Real Time Ultrasound

Real Time Ultrasound imaging of the stabilising muscles of the lumbar spine is conducted by one of our physiotherapists. This modality is ideal for an accurate and objective assessment of the activation and function of these muscles and it is then used to provide biofeedback during muscle retraining.

Ultrasound imaging will benefit patients of all ages who may have:

Poor core stability

Mechanical back pain

Obstetric related back pain

Pre and Post spinal surgery

Osteoarthritic conditions

How can Real Time Ultrasound Help Me?

Your physiotherapist will assess the function of your deep stabilising muscle using Real Time Ultrasound. These muscles will be viewed at rest and when being actively contracted. A specialised exercise program when then be designed to meet the individual needs of the patient. This will be a gentle exercise program, which will improve the activation and tone of the deep stabilising muscles, which help protect and support the spine.

Research:

Ongoing research has confirmed the importance of spinal segmental muscular control and highlights how, with acute back pain, inhibition of these muscles occurs at a segmental level. Research has demonstrated motor control problems in the Transversus Abdominis muscle during presence of low back pain. This is evidenced by an inability to activate a corset like contraction. Clinical research is showing that specific exercises shown to you by your physiotherapist may be effective in the management of pain and prevention of recurrence.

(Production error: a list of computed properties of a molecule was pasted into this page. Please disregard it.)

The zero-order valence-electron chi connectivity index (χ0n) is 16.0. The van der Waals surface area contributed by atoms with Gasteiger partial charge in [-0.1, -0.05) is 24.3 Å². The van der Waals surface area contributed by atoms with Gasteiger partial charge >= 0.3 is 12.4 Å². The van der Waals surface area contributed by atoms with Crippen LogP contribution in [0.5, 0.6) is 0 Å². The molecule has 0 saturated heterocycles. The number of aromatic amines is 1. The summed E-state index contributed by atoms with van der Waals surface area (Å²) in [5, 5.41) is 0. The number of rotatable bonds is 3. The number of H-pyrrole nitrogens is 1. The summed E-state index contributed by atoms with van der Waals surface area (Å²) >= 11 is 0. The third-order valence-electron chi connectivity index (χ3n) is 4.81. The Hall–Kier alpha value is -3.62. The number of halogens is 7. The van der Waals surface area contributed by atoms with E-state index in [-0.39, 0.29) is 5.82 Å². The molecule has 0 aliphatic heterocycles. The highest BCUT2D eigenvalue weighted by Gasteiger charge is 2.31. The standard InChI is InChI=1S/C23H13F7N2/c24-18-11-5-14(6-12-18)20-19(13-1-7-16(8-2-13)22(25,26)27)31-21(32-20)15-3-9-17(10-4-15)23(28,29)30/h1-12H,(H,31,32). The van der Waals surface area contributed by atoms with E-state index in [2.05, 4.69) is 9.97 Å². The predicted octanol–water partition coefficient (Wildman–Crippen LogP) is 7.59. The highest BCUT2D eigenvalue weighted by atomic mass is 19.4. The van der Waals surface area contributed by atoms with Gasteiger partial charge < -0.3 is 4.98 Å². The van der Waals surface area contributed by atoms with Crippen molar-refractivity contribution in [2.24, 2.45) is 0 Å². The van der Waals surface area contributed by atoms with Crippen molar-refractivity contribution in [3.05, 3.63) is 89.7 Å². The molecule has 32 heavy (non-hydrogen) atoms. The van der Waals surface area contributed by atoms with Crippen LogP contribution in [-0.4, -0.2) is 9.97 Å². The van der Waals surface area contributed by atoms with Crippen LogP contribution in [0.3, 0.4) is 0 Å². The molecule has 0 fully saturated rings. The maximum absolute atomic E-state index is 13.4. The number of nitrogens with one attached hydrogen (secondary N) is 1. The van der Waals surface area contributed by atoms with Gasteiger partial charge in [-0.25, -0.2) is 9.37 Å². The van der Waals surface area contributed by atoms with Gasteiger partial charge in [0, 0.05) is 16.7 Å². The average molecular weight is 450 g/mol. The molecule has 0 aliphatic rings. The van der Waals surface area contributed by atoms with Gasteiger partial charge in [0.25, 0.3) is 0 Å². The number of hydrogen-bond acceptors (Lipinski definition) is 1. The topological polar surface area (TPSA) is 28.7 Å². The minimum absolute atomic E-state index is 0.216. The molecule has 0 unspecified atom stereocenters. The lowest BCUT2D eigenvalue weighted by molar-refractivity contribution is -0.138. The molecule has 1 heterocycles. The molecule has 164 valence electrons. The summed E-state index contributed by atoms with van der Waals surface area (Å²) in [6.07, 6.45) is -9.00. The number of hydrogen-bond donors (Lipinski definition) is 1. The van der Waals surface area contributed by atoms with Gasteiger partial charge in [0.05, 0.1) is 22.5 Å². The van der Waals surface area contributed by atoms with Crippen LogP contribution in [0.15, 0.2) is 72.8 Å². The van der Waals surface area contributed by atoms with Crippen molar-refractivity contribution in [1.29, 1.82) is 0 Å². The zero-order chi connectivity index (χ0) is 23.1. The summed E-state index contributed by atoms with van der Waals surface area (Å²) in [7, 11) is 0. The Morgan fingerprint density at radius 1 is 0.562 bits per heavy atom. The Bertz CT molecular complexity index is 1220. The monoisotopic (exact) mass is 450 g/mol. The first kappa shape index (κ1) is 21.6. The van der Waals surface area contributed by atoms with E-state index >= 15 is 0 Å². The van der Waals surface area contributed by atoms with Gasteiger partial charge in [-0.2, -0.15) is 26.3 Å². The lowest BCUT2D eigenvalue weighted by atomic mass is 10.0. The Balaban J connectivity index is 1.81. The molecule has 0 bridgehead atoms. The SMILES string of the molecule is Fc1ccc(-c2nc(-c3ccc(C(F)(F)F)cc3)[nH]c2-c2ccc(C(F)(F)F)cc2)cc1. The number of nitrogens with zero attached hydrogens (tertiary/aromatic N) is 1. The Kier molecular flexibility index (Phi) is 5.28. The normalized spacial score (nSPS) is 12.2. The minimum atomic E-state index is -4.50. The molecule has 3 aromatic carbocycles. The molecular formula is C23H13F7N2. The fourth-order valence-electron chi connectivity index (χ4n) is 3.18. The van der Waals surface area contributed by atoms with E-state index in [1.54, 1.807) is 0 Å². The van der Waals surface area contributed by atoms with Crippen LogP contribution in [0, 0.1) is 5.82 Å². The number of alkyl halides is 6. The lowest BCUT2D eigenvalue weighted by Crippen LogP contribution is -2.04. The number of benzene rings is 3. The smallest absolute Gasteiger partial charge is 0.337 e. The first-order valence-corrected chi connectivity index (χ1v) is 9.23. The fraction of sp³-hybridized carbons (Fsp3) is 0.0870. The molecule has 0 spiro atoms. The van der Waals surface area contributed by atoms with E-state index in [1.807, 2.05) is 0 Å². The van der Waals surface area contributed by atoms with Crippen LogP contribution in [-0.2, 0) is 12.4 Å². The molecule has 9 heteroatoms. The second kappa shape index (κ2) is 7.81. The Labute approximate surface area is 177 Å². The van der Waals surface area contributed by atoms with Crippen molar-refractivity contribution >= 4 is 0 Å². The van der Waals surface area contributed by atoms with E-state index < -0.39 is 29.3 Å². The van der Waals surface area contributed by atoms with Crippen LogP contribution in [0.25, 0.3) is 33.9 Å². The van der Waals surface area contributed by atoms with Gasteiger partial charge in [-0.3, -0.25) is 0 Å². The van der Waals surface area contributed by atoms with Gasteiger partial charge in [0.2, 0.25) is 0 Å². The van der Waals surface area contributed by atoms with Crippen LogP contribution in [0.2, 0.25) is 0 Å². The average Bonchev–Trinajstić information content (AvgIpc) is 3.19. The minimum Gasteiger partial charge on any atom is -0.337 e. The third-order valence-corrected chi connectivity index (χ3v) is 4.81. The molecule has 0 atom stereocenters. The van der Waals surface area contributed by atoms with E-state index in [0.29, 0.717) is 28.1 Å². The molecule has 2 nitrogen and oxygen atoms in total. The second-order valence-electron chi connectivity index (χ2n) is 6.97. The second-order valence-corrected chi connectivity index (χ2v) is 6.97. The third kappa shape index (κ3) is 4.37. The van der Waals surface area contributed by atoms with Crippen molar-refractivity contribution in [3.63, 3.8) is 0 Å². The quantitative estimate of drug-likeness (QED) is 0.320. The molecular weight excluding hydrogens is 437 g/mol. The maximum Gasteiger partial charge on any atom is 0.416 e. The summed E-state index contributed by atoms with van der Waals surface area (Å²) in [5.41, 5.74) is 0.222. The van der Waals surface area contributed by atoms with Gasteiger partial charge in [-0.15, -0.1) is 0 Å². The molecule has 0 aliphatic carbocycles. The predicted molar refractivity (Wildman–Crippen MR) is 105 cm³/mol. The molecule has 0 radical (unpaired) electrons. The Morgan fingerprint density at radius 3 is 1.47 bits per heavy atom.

Abstract: “Research reveals that the primary impairment of the muscular system in individuals with low back pain is not one of strength or functional capacity but rather one of motor control of the deep muscles of the trunk. These deep muscles include the transversus abdominis, the deep segmental fibers if lumbar multifidus, the pelvic floor and the diaphragm. Advances in knowledge regarding load transfer in the lumbopelvic region have provided the orthopaedic manual therapist with the necessary tools to assess most components of lumbopelvic dysfunction with the exclusion of an evaluation technique for pelvic floor motor control. The use of ultrasound imaging to observe the real-time contraction of muscles is a valuable tool, specifically when the muscles of interest are deep and not readily observable.”

Abstract from the Journal of Manual and Manipulative Therapy Vol 12 No. 1 (2004) 44-49 Jackie Whittaker, BScPT, FCAMT, CAFCI